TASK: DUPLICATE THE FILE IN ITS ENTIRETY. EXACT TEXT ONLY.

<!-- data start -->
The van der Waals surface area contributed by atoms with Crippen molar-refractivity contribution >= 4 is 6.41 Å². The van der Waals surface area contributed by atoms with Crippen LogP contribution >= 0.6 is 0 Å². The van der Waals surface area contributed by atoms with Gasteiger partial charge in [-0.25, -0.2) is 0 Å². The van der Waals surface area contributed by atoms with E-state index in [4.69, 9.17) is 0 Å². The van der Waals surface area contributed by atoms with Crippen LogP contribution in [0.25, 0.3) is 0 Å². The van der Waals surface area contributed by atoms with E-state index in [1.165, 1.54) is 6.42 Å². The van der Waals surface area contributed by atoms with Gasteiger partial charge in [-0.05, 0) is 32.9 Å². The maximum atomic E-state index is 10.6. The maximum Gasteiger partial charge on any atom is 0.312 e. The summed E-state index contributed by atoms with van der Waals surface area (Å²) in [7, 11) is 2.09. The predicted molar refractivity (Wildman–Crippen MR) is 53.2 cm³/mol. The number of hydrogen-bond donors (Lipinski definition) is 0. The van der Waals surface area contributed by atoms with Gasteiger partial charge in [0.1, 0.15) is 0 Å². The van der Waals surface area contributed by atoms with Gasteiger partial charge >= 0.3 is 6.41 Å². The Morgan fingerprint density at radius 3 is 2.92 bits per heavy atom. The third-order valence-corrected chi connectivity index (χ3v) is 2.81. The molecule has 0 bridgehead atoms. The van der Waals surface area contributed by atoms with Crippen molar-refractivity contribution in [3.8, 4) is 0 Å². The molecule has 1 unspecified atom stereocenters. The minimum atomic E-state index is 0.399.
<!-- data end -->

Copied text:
The van der Waals surface area contributed by atoms with Crippen molar-refractivity contribution >= 4 is 6.41 Å². The van der Waals surface area contributed by atoms with Crippen LogP contribution >= 0.6 is 0 Å². The van der Waals surface area contributed by atoms with Gasteiger partial charge in [-0.25, -0.2) is 0 Å². The van der Waals surface area contributed by atoms with E-state index in [4.69, 9.17) is 0 Å². The van der Waals surface area contributed by atoms with Crippen LogP contribution in [0.25, 0.3) is 0 Å². The van der Waals surface area contributed by atoms with E-state index in [1.165, 1.54) is 6.42 Å². The van der Waals surface area contributed by atoms with Gasteiger partial charge in [-0.05, 0) is 32.9 Å². The maximum atomic E-state index is 10.6. The maximum Gasteiger partial charge on any atom is 0.312 e. The summed E-state index contributed by atoms with van der Waals surface area (Å²) in [7, 11) is 2.09. The predicted molar refractivity (Wildman–Crippen MR) is 53.2 cm³/mol. The number of hydrogen-bond donors (Lipinski definition) is 0. The van der Waals surface area contributed by atoms with Gasteiger partial charge in [0.1, 0.15) is 0 Å². The van der Waals surface area contributed by atoms with Gasteiger partial charge >= 0.3 is 6.41 Å². The Morgan fingerprint density at radius 3 is 2.92 bits per heavy atom. The third-order valence-corrected chi connectivity index (χ3v) is 2.81. The molecule has 0 bridgehead atoms. The van der Waals surface area contributed by atoms with Crippen molar-refractivity contribution in [3.8, 4) is 0 Å². The molecule has 1 unspecified atom stereocenters. The minimum atomic E-state index is 0.399.